Lies, damn lies, and publishing • 5 March 2007 • The SnowBlog
Lies, damn lies, and publishing
Here's a phenomenon I've been meaning to share with you. We run an open submissions policy, right, whereby anyone can submit their manuscript to us. We have a few rules to make it more manageable for us: email submissions only, first three chapters in the first instance, that manner of thing. We read through the pages, and if we like what we see we ask for the rest. Simple, huh?
Simple, yes. Fraught with pitfalls, also. When I read something I like, I email the author and say so, and ask for more. I've said that I really enjoyed their writing, and could I see some more. I've said that their writing is compelling and of an excellent quality, and could I see some more. I've said I've been captivated, and could I see some more. The thing is, I'm not sure that I should have said these things.
Problem is, the nature of writing is that you're baring your soul. Comments don't get taken at face value; they have to be analysed, dissected, put under the microscope. In some cases what has happened is we read the full ms, and have decided against making an offer for it, for all manner of reasons - sometimes because it doesn't fit with our direction, sometimes because although we can see its merit, we just don't quite love it enough to take it on. It's a very subjective thing. Then when we reject their manuscript, some authors have been upset: the initial positive comments have been taken as more than just that and authors have a perception that there has been an about-face.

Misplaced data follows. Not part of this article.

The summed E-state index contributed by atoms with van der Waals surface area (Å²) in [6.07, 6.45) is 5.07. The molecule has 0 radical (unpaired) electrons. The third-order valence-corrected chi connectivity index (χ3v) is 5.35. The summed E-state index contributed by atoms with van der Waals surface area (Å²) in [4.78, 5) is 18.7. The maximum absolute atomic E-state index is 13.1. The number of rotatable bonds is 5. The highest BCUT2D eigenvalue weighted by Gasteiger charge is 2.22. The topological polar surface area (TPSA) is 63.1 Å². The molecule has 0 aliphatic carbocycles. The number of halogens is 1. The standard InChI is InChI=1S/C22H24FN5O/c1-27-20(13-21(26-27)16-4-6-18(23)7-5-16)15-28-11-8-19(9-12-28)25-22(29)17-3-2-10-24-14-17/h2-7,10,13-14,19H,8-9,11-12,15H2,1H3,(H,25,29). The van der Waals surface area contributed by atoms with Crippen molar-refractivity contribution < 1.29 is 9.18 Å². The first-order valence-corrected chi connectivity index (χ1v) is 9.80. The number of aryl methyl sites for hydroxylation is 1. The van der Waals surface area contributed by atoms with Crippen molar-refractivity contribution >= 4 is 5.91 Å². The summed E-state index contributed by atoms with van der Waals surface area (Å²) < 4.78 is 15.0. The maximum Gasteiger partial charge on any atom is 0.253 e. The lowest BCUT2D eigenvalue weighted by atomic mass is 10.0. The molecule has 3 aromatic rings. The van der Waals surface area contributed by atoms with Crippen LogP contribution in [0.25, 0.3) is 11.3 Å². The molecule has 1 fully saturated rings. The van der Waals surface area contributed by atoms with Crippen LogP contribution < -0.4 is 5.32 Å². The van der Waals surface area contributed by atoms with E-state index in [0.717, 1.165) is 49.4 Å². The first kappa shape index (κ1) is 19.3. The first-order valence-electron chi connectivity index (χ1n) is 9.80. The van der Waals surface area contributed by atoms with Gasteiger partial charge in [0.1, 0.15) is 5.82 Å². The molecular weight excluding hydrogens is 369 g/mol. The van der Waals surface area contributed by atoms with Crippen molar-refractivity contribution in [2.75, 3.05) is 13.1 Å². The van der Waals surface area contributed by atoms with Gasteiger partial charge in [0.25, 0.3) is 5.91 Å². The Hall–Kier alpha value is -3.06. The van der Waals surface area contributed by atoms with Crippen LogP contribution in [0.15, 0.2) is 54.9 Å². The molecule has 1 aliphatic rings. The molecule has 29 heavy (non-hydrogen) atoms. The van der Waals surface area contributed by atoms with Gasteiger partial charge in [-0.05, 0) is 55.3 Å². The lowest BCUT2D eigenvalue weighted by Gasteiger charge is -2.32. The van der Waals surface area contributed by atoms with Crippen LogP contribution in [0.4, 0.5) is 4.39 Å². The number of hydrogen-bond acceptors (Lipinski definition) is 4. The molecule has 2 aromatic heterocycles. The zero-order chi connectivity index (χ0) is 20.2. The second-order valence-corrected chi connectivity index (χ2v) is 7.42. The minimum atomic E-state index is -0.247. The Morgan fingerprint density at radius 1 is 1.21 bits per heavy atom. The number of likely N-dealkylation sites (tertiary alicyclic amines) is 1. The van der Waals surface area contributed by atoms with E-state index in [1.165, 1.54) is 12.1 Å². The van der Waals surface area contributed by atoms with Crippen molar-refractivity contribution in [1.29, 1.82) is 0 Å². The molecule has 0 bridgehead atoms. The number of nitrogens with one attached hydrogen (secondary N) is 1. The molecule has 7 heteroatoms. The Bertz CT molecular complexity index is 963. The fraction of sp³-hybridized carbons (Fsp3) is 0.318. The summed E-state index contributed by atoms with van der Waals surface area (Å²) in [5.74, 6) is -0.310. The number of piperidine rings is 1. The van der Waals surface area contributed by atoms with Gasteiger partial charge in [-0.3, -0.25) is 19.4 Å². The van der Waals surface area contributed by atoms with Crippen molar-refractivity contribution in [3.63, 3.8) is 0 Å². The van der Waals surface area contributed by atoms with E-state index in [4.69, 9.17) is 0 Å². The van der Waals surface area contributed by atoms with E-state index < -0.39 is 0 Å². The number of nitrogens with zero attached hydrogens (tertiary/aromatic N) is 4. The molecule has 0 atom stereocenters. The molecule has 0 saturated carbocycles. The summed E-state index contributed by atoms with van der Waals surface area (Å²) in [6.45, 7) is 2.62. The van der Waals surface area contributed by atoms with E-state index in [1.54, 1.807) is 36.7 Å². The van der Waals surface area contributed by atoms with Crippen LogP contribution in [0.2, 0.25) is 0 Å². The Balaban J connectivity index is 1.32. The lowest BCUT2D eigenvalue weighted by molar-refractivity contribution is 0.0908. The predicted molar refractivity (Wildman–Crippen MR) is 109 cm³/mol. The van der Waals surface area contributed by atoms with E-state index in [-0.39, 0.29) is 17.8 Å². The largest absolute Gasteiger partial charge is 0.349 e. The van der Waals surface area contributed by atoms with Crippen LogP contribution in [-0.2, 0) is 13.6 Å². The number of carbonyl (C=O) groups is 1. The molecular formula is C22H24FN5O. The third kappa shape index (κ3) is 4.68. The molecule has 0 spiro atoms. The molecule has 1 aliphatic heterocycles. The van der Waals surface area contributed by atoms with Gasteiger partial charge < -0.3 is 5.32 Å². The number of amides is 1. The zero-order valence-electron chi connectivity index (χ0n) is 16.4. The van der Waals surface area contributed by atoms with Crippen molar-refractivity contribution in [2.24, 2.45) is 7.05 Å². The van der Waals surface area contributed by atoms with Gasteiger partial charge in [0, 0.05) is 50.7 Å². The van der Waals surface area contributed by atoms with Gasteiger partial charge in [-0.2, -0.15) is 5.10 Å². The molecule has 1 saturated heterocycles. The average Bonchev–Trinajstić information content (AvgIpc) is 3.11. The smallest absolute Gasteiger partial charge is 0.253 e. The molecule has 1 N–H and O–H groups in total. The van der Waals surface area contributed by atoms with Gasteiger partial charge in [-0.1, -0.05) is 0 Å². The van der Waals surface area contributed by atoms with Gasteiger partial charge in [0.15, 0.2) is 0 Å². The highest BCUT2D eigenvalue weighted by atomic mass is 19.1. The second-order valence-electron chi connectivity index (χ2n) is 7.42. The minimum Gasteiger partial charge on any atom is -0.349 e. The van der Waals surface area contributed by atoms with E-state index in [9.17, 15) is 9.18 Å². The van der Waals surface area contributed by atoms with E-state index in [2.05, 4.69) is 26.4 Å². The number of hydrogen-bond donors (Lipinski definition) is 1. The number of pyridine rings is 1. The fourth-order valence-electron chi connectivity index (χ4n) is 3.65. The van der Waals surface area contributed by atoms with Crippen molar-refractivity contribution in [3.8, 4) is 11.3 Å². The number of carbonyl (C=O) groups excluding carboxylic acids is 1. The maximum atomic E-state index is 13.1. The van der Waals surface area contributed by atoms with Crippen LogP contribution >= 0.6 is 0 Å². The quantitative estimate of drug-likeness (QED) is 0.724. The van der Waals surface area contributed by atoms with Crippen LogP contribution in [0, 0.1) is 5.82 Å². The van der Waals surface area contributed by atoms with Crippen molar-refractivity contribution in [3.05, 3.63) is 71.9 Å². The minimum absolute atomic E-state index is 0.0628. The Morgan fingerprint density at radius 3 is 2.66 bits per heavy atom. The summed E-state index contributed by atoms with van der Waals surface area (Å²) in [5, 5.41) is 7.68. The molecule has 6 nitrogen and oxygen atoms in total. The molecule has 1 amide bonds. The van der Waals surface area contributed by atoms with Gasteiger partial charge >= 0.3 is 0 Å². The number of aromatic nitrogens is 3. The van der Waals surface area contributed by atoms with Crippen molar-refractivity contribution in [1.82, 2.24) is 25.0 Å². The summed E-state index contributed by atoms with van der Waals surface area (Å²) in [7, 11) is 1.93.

Mea culpa, mea maxima culpa: I have raised your expectations. If I'd received an email saying 'I like your stuff' I would be disappointed if then it came to nothing. But it is geuninely difficult. The thing is, should I lie? I don't like having to lie. I don't like having to 'manage' people - I just want to be open and honest. I guess what I have to do is remain as neutral as I can - ask for the rest of the script but avoid mentioning why, or to what degree I liked it.
I really feel bad for raising author's expectations only to decide against publishing it once we've read the whole book. But I also feel sad that I can't express joy about reading a manuscript. Any suggestions?